The letter came this week from a woman in the UK. A playwright, she had been researching the play, “Doubt” when she Googled, “Accused Priests” and came upon our website. She had lots of comments in her friendly letter, but in the end she wanted to know only one thing:
“Are you mistreated there? I would hate to think you are mistreated.”
As I read her letter, my cell mate, Pornchai, was studying for a Catholic Distance University exam. I looked up and said, “This nice lady in the UK wants to know if I’m ever mistreated.” He didn’t even look up from his book when he said, spontaneously, “Does she mean by us or by priests?”
I was stunned by the irony of his question. When I didn’t answer, he looked at me. I expected sarcasm in his eyes, but there was none. He thought it was a good question.
On Pentecost, I wrote a post for the excellent blog, Priests in Crisis entitled “Kill the Priest!” It garnered quite a lot of attention. In my post I described the relentless, horrifying chant that greeted me as I was led for the first time into a cell block here nearly 15 years ago. It was a rough beginning. The sum total of what the chanting prisoners knew, or thought they knew, came from local newspaper accounts.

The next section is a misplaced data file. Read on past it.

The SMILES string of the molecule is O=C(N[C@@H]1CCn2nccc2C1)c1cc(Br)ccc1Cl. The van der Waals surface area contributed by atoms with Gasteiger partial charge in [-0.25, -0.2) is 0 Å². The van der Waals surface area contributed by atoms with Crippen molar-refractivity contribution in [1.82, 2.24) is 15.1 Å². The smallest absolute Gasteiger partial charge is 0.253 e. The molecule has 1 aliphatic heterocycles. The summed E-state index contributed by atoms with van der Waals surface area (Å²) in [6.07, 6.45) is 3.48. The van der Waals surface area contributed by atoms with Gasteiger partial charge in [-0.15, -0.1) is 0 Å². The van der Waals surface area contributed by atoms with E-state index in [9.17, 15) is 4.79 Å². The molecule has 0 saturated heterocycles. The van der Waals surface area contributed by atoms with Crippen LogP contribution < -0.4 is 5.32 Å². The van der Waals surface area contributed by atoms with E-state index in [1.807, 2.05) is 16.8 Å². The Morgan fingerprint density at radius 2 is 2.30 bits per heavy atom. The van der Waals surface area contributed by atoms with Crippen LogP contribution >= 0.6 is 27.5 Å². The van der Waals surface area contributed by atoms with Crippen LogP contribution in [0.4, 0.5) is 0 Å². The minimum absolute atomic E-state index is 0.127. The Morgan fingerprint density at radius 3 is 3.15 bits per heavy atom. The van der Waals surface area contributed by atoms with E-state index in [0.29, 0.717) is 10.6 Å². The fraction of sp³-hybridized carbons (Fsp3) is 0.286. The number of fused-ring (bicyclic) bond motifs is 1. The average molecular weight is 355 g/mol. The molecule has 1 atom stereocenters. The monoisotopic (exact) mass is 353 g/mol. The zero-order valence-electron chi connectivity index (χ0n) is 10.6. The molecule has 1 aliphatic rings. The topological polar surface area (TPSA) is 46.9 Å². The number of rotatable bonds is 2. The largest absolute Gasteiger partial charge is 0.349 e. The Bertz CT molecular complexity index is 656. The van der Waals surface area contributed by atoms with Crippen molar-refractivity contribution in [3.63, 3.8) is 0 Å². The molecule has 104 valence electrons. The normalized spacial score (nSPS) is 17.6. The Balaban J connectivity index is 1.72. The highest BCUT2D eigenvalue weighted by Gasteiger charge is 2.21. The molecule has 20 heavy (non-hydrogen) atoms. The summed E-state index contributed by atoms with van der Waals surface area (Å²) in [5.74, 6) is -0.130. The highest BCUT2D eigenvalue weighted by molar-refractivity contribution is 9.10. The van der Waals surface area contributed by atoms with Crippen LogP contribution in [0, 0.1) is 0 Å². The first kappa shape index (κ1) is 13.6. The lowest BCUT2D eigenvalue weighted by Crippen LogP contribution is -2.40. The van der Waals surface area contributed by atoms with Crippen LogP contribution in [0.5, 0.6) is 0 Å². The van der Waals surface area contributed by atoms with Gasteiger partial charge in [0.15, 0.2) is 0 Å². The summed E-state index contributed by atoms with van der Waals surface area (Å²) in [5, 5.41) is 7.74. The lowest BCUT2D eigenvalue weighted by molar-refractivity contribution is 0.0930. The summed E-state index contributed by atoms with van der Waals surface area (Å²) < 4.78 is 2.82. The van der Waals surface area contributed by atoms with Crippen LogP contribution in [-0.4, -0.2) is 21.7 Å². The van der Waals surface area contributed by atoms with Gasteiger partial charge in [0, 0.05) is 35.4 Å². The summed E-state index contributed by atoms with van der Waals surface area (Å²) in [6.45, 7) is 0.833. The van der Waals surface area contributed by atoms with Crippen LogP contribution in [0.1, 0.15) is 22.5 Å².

Most prisoners no longer want to see me dead, and the few who may still do more or less keep it to themselves. Prisoners can be cruelly and unilaterally judgmental and condemning, but no one here has a stone to throw at me.
A few months ago, I wrote a note to a priest in my Diocese. We were never assigned together, but he preceded me at one or two parishes, and we always had a cordial, respectful relationship. I don’t really know what made me want to reach out to him. I hear from few priests – very few – and that troubles me.
The priest’s reply came within days. My cell mate handed me the nice envelope with a sketch of a stone church proudly proclaiming Our Lady of Fatima Parish. Pornchai said, “I think you got a letter from a priest!” He wonders why I hear from so few. So do I. When I pulled the letter out, my heart just sank – far lower than I had first thought. Pornchai did not see the letter. I didn’t want him to. It contained only one sentence. You can read it for yourself in an essay by Ryan Anthony MacDonald, To Azazel: Father Gordon MacRae and the Gospel of Mercy.
When I read the priest’s single sentence, I put his letter away. Pornchai knew instantly that a stone had flown out of the crowd and struck me hurtfully. But it wasn’t thrown from a crowd of prisoners. It was from my brother priest – a man who proclaims the Gospel. Pornchai took one look at me, shook his head, and left the cell to give me some privacy in my grief.
After feeling hurt, I felt angry – which is where hurt usually goes eventually. I got over it, but my greatest sorrow is that Pornchai now wonders who is the greater threat to me: prisoners or priests. The irony is more than I can bear. Please pray for the priest who wrote me that letter. He does not know how much he needs your prayers.